19 October 2001

Hybrid wheats struggle, but theres better to come

HYBRID wheats deserve another chance to prove themselves after an extreme season.

That is the reaction of several growers after impressive earlier growth delivered only average yields.

But the vigour of DuPonts varieties was highlighted on several farms.

Richard Burnell grew 10ha (25 acres) of Hyno Esta on low-lying red sand at his 220ha (540 acre) farm near Watchet, Somerset.

Its estimated 6.8t/ha (2.75t/acre) was somewhat disappointing, but unsurprising given the normally free-draining soil was often waterlogged, he says.

"Consort 400ft up gave us at least 1t/acre more, probably because it drained better. But I am sufficiently encouraged to try a hybrid again."

The crop, sown accidentally at half rate, was sparse throughout the winter. "It also had rabbit damage and my father suggested I rip it up. But we kept feeding it and it came right back. I was amazed at its vigour. It filled spaces you would never believe with 15-16 tillers in places."

Robert Law, who runs 486ha (1200 acres) at Campfield Farm, Farnsfield, Notts, admits he should not really be growing any type of wheat on his blow-away sands.

"But we have irrigation for other crops and with the right season we can produce very good yields."

His 16ha (40 acres) of unirrigated Hyno Rista gave about 8t/ha (3.25t/acre). "We have had up to 4.5t/acre of Soissons."

The quality though was good, with protein 14.8%, specific weight 79kg/hl and Hagberg 270. "But millers are still not quite sure about it."

Riband and Consort, which do well on his Cambs farm, are unsuited to the sandland.

"We need varieties which develop rapidly before any drought sets in," says Law. Until last autumn his mainstays were Soissons and Isengrain. But after hosting a Fieldcare trial he decided to try a hybrid.

"We sowed about 80kg/ha in late October and it really frightened me over winter. There seemed almost nothing there.

"But development in early April was phenomenal and it came into ear very early – before Soissons and Isengrain sown earlier. So I am trying some again – 53 acres of Rista and Renta."

Four small plots of hybrids, surviving much better than Consort in the same January-sown field, impressed Staffs-based Ray Bowers. "Because of patches in the Consort Id say the hybrids probably gave 5-6cwt/acre more.

"We may be getting some more marginal second wheat land and I might have a hybrid again there."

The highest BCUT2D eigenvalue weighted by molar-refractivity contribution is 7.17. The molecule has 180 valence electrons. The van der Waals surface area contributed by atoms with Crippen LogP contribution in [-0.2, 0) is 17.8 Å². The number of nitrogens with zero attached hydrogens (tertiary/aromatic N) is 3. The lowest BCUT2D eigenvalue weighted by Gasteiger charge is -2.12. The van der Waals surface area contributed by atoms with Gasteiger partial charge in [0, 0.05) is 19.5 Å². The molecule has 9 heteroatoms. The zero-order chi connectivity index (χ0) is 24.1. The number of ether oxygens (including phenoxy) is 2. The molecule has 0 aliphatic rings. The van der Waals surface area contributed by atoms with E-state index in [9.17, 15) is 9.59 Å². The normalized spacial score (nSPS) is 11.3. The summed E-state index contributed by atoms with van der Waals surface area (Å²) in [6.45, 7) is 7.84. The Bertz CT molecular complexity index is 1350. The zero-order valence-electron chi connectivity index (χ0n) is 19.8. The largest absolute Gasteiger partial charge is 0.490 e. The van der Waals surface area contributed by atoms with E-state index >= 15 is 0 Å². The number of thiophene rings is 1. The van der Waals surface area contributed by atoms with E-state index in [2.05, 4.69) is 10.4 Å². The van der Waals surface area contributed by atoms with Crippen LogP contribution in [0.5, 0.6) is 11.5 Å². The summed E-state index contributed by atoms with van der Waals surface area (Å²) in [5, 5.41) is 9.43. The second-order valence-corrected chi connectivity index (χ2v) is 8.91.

But farmers weeklys Midlands barometer farmer Brian Shaw is unconvinced of hybrids bottom line benefits, even in the second slot. "Our Hyno Esta did 70cwt/acre compared with about 60 from Consort and Claire grown under similar conditions.

"But the seed was £20/acre more expensive, so you need 5cwt/acre extra just for a start. We also spent much more on growth regulators. I was going to grow it again, but there is so little in it I have cancelled my order."

Ian Johnson, manager at Oxton Estate, Notts, says late sown Hyno Esta looked better than Savannah in the same sandy field all season. "But at the end of the day there was not much difference between them at about 2.75t/acre."

With the farm reverting to its home-saved seed policy, hybrids are not being repeated.

French-bred hybrid wheats faced a tough UK test last season. In many cases they failed to cope with adverse conditions as well as hoped.

Hybrids should suit Notts light land, Robert Law believes. Winter growth was worringly slow, but spring progress phenomenal, he says.

HYBRIDHOPESONHOLD

&#8226 Extremely testing season.

&#8226 Vigorous early growth.

&#8226 Yields not outstanding.

&#8226 Economics questioned.

Current batch not outstanding

Hybrid wheats offered little more than conventional varieties in Arable Research Centre trials in testing conditions last season, notes director, Mike Carver.

In Lincs one hybrid outyielded everything else by 9%. "But that was not repeated on our other eight sites and overall none of the current Hyno batch stands out above the conventionals."

There are signs that hybrids do better in poorer conditions, says NIABs Richard Fenwick. "But we need a lot more information to prove the theory." The only hybrid in National List trials failed to join the latest 11 varieties in recommended list trials, he notes.